Diagnosis Code P04.3
Information for Medical Professionals
The ICD-10 and ICD-9 GEMs are used to facilitate linking between the diagnosis codes in ICD-9-CM and the new ICD-10-CM code set. The GEMs are the raw material from which providers, health information vendors and payers can derive specific applied mappings to meet their needs.
- 760.71 - Maternl alc aff NB/fetus (approximate) Approximate Flag
The approximate flag is on, indicating that the relationship between the code in the source system and the code in the target system is an approximate equivalent.
- Fetal or neonatal effect of alcohol transmitted via placenta and/or breast milk
- Fetal or neonatal effect of maternal alcohol addiction
- Fetal or neonatal effect of maternal use of alcohol
- Neonatal effect of alcohol transmitted via breast milk
- Suspected fetal damage from maternal alcohol
- Suspected fetal damage from maternal alcohol addiction
Index of Diseases and Injuries
References found for the code P04.3 in the Index of Diseases and Injuries:
- Type 1 Excludes Notes: Type 1 Excludes Notes
A type 1 Excludes note is a pure excludes note. It means “NOT CODED HERE!” An Excludes1 note indicates that the code excluded should never be used at the same time as the code above the Excludes1 note. An Excludes1 is used when two conditions cannot occur together, such as a congenital form versus an acquired form of the same condition.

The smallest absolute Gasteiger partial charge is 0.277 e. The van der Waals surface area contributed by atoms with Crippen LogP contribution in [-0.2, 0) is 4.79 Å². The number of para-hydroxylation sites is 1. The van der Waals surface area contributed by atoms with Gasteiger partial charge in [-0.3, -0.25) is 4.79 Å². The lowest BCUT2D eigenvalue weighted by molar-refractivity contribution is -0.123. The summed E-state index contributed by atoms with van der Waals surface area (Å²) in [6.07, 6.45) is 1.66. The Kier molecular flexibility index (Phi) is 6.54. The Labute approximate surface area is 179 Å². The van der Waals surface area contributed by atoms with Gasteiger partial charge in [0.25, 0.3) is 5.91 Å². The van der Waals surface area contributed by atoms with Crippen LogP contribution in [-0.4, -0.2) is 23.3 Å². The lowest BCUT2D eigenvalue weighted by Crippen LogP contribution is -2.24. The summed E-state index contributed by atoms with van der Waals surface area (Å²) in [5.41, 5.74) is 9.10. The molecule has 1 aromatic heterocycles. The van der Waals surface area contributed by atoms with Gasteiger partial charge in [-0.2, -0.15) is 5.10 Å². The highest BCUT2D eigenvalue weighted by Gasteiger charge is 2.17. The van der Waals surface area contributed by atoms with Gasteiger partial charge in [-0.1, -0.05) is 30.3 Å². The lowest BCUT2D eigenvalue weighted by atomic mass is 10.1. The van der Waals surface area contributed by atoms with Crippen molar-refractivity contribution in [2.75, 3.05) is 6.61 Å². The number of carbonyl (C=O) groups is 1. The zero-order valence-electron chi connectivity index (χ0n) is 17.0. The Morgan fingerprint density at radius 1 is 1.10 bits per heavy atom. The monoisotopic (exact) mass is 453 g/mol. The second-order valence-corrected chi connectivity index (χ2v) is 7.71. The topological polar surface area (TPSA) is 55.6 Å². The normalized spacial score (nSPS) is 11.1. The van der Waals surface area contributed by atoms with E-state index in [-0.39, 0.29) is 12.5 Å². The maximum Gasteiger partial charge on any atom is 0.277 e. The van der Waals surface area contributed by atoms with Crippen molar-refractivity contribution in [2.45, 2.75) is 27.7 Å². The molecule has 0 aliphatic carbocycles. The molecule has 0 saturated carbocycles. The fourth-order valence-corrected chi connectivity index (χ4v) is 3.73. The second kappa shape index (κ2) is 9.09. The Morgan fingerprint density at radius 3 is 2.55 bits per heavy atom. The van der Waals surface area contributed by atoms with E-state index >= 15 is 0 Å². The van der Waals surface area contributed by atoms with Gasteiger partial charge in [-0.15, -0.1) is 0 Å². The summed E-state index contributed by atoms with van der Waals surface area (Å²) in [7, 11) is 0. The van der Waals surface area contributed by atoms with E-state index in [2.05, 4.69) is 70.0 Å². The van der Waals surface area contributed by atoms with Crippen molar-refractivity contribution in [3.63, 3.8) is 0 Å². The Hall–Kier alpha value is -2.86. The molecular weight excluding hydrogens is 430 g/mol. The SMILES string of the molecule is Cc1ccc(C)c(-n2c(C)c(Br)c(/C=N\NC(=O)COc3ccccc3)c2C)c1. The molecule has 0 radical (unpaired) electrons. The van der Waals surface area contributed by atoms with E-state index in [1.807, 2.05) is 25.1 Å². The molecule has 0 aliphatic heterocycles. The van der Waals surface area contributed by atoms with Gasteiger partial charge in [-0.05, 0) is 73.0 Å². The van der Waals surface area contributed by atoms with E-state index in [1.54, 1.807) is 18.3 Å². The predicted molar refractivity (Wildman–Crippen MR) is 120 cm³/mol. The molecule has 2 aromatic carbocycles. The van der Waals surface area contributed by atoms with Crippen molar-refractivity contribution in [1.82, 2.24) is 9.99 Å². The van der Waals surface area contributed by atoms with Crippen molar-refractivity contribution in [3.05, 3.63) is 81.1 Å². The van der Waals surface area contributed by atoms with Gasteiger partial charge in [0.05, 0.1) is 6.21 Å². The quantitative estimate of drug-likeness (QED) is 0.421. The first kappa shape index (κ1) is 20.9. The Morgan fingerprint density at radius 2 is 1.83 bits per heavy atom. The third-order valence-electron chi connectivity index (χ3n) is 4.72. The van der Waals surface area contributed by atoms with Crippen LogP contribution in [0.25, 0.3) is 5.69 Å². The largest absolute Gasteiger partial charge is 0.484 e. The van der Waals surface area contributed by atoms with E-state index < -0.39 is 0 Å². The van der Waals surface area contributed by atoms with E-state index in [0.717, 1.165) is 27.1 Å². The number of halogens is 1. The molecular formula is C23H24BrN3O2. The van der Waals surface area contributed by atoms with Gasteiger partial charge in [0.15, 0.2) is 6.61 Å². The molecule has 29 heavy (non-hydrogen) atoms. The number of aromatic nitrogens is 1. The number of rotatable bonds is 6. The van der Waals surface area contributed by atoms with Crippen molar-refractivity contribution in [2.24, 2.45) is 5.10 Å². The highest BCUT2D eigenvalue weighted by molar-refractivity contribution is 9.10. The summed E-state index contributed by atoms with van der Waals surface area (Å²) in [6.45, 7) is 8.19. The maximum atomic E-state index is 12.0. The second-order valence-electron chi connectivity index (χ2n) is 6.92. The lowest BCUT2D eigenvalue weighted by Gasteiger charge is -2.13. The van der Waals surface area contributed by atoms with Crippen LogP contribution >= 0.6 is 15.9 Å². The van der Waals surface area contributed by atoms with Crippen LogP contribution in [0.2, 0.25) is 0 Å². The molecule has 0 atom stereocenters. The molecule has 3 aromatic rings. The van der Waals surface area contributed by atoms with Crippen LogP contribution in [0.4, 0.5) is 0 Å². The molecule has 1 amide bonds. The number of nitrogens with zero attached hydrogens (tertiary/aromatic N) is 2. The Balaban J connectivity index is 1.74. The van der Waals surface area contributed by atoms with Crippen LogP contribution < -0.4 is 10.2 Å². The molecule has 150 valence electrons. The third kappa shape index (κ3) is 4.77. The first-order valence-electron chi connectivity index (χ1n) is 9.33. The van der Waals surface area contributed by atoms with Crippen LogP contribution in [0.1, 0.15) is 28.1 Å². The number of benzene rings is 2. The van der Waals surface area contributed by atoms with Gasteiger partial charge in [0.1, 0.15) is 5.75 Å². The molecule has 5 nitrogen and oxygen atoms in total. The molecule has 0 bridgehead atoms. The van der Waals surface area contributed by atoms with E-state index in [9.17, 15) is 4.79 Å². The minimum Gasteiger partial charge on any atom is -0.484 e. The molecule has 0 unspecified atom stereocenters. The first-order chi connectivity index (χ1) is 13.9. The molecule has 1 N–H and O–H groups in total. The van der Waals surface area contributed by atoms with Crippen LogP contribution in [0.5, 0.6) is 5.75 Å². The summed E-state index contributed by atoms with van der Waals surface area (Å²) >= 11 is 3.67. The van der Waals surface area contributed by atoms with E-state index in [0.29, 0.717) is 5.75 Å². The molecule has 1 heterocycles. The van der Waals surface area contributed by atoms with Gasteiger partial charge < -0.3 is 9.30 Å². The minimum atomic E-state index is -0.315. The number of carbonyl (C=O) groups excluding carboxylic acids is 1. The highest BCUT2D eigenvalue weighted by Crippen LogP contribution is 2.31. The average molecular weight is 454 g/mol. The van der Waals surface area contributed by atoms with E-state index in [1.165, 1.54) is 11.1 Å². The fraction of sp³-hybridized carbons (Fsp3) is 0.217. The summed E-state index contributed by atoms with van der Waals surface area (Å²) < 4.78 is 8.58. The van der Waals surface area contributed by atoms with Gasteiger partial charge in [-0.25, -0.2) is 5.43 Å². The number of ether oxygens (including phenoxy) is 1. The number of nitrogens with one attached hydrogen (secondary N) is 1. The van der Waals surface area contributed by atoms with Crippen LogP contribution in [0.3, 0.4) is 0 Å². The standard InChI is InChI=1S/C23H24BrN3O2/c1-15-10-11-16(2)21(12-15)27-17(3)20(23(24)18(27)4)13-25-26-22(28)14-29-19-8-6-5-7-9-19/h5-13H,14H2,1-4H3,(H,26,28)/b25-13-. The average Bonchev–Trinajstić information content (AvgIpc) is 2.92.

- fetal alcohol syndrome (Q86.0)
Information for Patients
Also called: FASD
Alcohol can harm your baby at any stage during a pregnancy. That includes the earliest stages before you even know you are pregnant. Drinking alcohol can cause a group of conditions called fetal alcohol spectrum disorders (FASDs). Effects can include physical and behavioral problems such as trouble with
- Learning and remembering
- Understanding and following directions
- Controlling emotions
- Communicating and socializing
- Daily life skills, such as feeding and bathing
Fetal alcohol syndrome is the most serious type of FASD. People with fetal alcohol syndrome have facial abnormalities, including wide-set and narrow eyes, growth problems and nervous system abnormalities.
FASDs last a lifetime. There is no cure for FASDs. Treatments can help. These include medicines to help with some symptoms and behavior therapy. No one treatment is right for every child.
Centers for Disease Control and Prevention
- Fetal alcohol syndrome
- Preventing FASD: Healthy Women, Healthy Babies (Substance Abuse and Mental Health Services Administration)